Government Intervention On The Internet Essays, Book Reports, Term Papers

This essay Government Intervention On The Internet Essays, Book Reports, Term Papers has a total of 3156 words and 14 pages.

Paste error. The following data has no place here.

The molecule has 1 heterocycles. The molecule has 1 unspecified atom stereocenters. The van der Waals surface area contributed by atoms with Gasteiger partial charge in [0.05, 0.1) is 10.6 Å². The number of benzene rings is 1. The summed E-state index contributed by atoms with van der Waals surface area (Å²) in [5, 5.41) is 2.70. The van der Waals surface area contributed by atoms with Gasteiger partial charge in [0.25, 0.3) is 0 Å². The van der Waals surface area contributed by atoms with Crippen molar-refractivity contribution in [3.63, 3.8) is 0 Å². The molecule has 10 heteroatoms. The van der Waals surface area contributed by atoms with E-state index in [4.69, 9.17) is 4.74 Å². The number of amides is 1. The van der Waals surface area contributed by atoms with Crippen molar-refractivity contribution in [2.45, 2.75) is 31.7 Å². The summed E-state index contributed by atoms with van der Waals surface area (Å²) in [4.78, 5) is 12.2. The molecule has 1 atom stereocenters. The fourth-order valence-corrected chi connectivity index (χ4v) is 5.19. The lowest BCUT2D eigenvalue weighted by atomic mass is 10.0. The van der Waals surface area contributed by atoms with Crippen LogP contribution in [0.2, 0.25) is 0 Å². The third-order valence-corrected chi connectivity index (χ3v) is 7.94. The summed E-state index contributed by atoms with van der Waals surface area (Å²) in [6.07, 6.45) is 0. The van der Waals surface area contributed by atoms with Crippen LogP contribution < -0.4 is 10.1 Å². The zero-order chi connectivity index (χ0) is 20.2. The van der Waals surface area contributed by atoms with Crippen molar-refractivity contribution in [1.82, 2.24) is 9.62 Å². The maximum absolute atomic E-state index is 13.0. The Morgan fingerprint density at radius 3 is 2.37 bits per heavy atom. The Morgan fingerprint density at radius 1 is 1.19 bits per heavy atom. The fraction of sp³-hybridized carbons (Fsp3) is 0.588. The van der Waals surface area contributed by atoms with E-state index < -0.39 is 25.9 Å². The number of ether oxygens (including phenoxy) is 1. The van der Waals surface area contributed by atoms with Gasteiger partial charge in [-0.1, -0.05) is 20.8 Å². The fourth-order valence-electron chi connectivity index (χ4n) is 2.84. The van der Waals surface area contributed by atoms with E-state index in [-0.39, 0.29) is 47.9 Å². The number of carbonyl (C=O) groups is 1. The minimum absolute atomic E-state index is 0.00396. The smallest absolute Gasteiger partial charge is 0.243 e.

Government Intervention on the Internet Introduction During the past decade, our society has become based solely on the ability to move large amounts of information across great distances in a very short amount of time and at very low costs. The evolution of the computer era and our growing need for ultra-fast communications has caused a global network of interconnected computers to develop, commonly referred to as the Internet or the world wide web. The Internet has influenced practically everyone’s life in some way whether it was done directly or indirectly. Our children are exposed to the Internet at school, and we are exposed to the Internet simply by just watching our television sets. The Internet has become the primary key to the future of communication in our society today. Because of this, the government feels that it has the right to regulate and control the contents of information distributed through the World Wide Web, contrary to the opinions of most Internet users, myself included. Freedom of Speech Over the Internet At the present, this network is the epitome of the first amendment, freedom of speech. It is a place where people can speak their minds without being reprimanded for what they say, or how they choose to say it. The key to the success of the Internet is its protection of free speech, not only in America, but in other countries as well, where free speech is not protected by a constitution. Because there are no laws regulating Internet material, people may find some of its content offending, ranging from pornography, to hate-group forums, to countless other forms of information. With over 30 million Internet users in the U.S. alone, some of the material is bound to be interpreted as offensive to some other Internet user. My advice to these people is to “change the station if you don’t like what you see”. Laws and the Internet The newest waves of laws making their way through Congress threaten to stifle spontaneity of the Internet. Recently, Congress has considered passing laws that will make it a crime to send vulgar language or encryption software over the web. These crimes could result in prosecutions punishable by jail time. No matter how insignificant, any attempt at government intervention on the Internet will stifle the greatest communication innovation of this century. The government wants to maintain control over this new form of communication, and it is trying to use the protection of children as a smoke screen to impose these laws upon us. Censorship of the Internet threatens to destroy its freelance atmosphere, while wide spread encryption could help eliminate the need for government intervention. How Do We Interpret the Internet The current body of laws existing today in America does not apply well to the Internet. Is the Internet like a broadcasting medium, where the government monitors what is broadcast? Is it like a bookstore, where servers cannot be expected to review every title? Is it like a phone company that must ignore what it carries because of privacy? The trouble is that the Internet can be all or none of these things depending on how it is used. The Internet cannot be viewed as one type of transfer medium under the current broadcast definitions. The Internet differs from the broadcasting media in that one cannot just happen upon a vulgar site without first keying in a complicated address, or following a link from another source. "The Internet is much more like going into a book store and choosing to look at adult magazines" (Miller 75). Because our use of the Internet varies from person to person, its meaning may be interpreted in a number of different ways. Nudity on the Internet Jim Exon, a democratic senator from Nebraska, wants to pass a decency bill regulating sexual content on the Internet. If the bill is passed, certain commercial servers that post nude pictures, like those run by Penthouse or Playgirl, would of course be shut down immediately or risk prosecution. The same goes for any amateur web site that features nudity, sex talk, or sexually explicit words. Posting any sexual words in a Usenet discussion group, which occurs routinely, could cause a person to be liable for a $50,000 fine and six months in jail. Why does it suddenly become illegal to post something that has been legal for years in print? Exon's bill apparently would also "criminalize private mail," ... "I can call my brother on the phone and say anything--but if I say it on the Internet, it's illegal" (Levy 56). Internet Access To Other Countries Congress, in their pursuit of regulations, seems to have overlooked the fact that the majority of the adult material on the Internet is sent from overseas. Many of the new Internet technologies, including the World Wide Web, have been developed overseas. There is no clear boundary between information existing in the U.S. and information existing in other countries. Data held in foreign computers is just as accessible as data in America. All it takes is the click of a mouse to access it. Even if our government tried to regulate the Internet, we have no control over what is posted in other countries or sent from other countries, and we have no practical way to stop it. The Internet was originally designed to uphold communications after a nuclear attack occurred by rerouting data to compensate for destroyed telephone lines and servers. Today's Internet still works on a similar design. The building blocks of the Internet were designed to overcome any kind of communication barriers put in its way. For example, if a major line between two servers is cut, the Internet users will find another way around this obstacle, whether the servers reside in different cities, states, or countries. This characteristic of the Internet makes it virtually impossible to separate an entire nation from indecent information in other countries (Wilson 33). Internet Regulating Gone Bad Recently, a major university attempted to implement limitations on the Internet access available to its students, with results reminiscent of a 1960’s protest. The university had become concerned that it might be held responsible for allowing students access to sexually explicit material, after a research associate found quite a large collection of pornographic pictures (917,410 images to be exact) that several students had downloaded. Frightened by a local court case that had recently declared pictures of similar content obscene, the school administration quickly removed access to all these pictures and to the newsgroups where most of this obscenity had susceptibly come from. A total of 80 newsgroups were removed, causing a large disturbance among the student body, and shortly thereafter, the American Civil Liberties Union and the Electronic Frontier Foundation became involved, all of whom felt this was unconstitutional. After only half a week, the college had backed down, and restored the newsgroups. This is a small example of what may happen if the government tries to impose censorship (Elmer-Dewitt 102). Children and the Internet Currently, there is software being released that promises to block children’s access to known X-rated Internet newsgroups and sites. However, most adults rely on their computer literate children to install and set these programs up, which inevitable defeats the purpose behind childproofing software. Even if this software is installed by an adult, who’s to say that the child can’t go to a friend’s house and surf the web without any restrictions or supervision? Children will find ways to get around these restrictions. Regardless of what types of software or safeguards are used to protect these children, there will always be ways around them. This necessitates the education of the children to deal with reality. Altered views of an electronic world translate easily into altered views of the real world. When it comes to our children, censorship is a far less important issue than good parenting. We must teach our kids that the Internet is an extension and a reflection of the real world. We have to show them how to enjoy the good things and avoid the bad things. This isn't the government's responsibility. It's ours as parents. (Miller 76) Self Regulation of the Internet Some restrictions on electronic speech imposed by major online companies are not so bad. Most of these communication companies have restrictions on what their users can "say in public forum areas” (Messmer). They must, however, respect their customer's privacy. Private e-mail content is off limits to them, but they may act swiftly upon anyone who spouts obscenities in a public forum. Self-regulation by users and servers is the key to avoiding government imposed intervention. Many on-line sites such as Playgirl and Penthouse have started to regulate themselves. Both of these sites post clear warnings that adult content lies ahead and lists the countries where this is illegal. The film and video game industries subject themselves to ratings, and similarly, if Internet users want to avoid government imposed regulations, maybe it is time they began to regulate themselves. Encryption Government attempts to regulate the Internet are not just limited to obscenity and vulgar language. These attempts also fall into other areas, such as data encryption. By nature, the Internet is an insecure method of transferring data. A single e-mail packet may pass through hundreds of computers from its source to its final destination. At each computer, there is the chance that the data will be archived and someone may intercept that data. Encryption is a means of encoding data so that